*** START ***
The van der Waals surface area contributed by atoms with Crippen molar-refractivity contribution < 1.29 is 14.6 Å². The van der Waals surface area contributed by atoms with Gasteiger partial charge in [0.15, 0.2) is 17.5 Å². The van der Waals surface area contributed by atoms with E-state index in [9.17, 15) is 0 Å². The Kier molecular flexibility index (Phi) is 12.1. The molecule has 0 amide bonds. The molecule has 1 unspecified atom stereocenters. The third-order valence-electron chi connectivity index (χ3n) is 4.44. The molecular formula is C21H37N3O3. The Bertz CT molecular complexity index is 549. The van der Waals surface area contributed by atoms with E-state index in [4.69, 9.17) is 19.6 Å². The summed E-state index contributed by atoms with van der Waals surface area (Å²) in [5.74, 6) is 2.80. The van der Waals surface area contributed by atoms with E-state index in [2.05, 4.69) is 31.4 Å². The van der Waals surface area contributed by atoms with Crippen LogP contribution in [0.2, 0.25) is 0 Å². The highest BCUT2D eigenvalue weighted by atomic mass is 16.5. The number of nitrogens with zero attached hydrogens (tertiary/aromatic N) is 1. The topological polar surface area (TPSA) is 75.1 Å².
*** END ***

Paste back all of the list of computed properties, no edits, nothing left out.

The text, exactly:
The van der Waals surface area contributed by atoms with Crippen molar-refractivity contribution < 1.29 is 14.6 Å². The van der Waals surface area contributed by atoms with Gasteiger partial charge in [0.15, 0.2) is 17.5 Å². The van der Waals surface area contributed by atoms with E-state index in [9.17, 15) is 0 Å². The Kier molecular flexibility index (Phi) is 12.1. The molecule has 0 amide bonds. The molecule has 1 unspecified atom stereocenters. The third-order valence-electron chi connectivity index (χ3n) is 4.44. The molecular formula is C21H37N3O3. The Bertz CT molecular complexity index is 549. The van der Waals surface area contributed by atoms with E-state index in [4.69, 9.17) is 19.6 Å². The summed E-state index contributed by atoms with van der Waals surface area (Å²) in [5.74, 6) is 2.80. The van der Waals surface area contributed by atoms with E-state index in [2.05, 4.69) is 31.4 Å². The van der Waals surface area contributed by atoms with Crippen LogP contribution in [0.2, 0.25) is 0 Å². The highest BCUT2D eigenvalue weighted by atomic mass is 16.5. The number of nitrogens with zero attached hydrogens (tertiary/aromatic N) is 1. The topological polar surface area (TPSA) is 75.1 Å².